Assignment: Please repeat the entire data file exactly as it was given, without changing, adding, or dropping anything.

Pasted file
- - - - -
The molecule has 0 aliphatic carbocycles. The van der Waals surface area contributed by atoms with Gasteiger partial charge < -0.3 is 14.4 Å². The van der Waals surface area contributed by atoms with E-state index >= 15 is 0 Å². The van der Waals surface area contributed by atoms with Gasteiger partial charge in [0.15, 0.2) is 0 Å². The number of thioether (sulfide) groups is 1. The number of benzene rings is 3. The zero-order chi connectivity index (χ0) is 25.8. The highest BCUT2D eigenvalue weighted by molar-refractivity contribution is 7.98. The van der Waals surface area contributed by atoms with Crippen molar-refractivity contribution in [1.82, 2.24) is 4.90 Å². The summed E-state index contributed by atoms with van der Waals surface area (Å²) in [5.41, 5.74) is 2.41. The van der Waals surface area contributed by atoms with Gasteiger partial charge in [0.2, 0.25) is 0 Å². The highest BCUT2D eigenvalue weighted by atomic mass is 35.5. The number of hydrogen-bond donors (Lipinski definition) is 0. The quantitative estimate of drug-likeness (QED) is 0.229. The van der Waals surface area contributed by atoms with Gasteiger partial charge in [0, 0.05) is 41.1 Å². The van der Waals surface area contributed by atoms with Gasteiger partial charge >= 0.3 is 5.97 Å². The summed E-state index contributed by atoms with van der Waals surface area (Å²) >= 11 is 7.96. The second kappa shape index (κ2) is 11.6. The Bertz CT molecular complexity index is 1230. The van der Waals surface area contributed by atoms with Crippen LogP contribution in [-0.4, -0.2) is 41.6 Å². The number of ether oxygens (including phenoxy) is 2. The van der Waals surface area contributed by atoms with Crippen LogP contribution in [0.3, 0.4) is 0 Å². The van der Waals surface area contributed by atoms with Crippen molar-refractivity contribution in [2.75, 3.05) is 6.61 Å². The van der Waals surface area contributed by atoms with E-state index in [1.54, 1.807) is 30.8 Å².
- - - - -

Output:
The molecule has 0 aliphatic carbocycles. The van der Waals surface area contributed by atoms with Gasteiger partial charge < -0.3 is 14.4 Å². The van der Waals surface area contributed by atoms with E-state index >= 15 is 0 Å². The van der Waals surface area contributed by atoms with Gasteiger partial charge in [0.15, 0.2) is 0 Å². The number of thioether (sulfide) groups is 1. The number of benzene rings is 3. The zero-order chi connectivity index (χ0) is 25.8. The highest BCUT2D eigenvalue weighted by molar-refractivity contribution is 7.98. The van der Waals surface area contributed by atoms with Crippen molar-refractivity contribution in [1.82, 2.24) is 4.90 Å². The summed E-state index contributed by atoms with van der Waals surface area (Å²) in [5.41, 5.74) is 2.41. The van der Waals surface area contributed by atoms with Gasteiger partial charge in [0.2, 0.25) is 0 Å². The highest BCUT2D eigenvalue weighted by atomic mass is 35.5. The number of hydrogen-bond donors (Lipinski definition) is 0. The quantitative estimate of drug-likeness (QED) is 0.229. The van der Waals surface area contributed by atoms with Gasteiger partial charge in [0, 0.05) is 41.1 Å². The van der Waals surface area contributed by atoms with Gasteiger partial charge >= 0.3 is 5.97 Å². The summed E-state index contributed by atoms with van der Waals surface area (Å²) >= 11 is 7.96. The second kappa shape index (κ2) is 11.6. The Bertz CT molecular complexity index is 1230. The van der Waals surface area contributed by atoms with Crippen LogP contribution in [-0.4, -0.2) is 41.6 Å². The number of ether oxygens (including phenoxy) is 2. The van der Waals surface area contributed by atoms with Crippen LogP contribution in [0.3, 0.4) is 0 Å². The van der Waals surface area contributed by atoms with Crippen molar-refractivity contribution in [2.75, 3.05) is 6.61 Å². The van der Waals surface area contributed by atoms with E-state index in [1.54, 1.807) is 30.8 Å².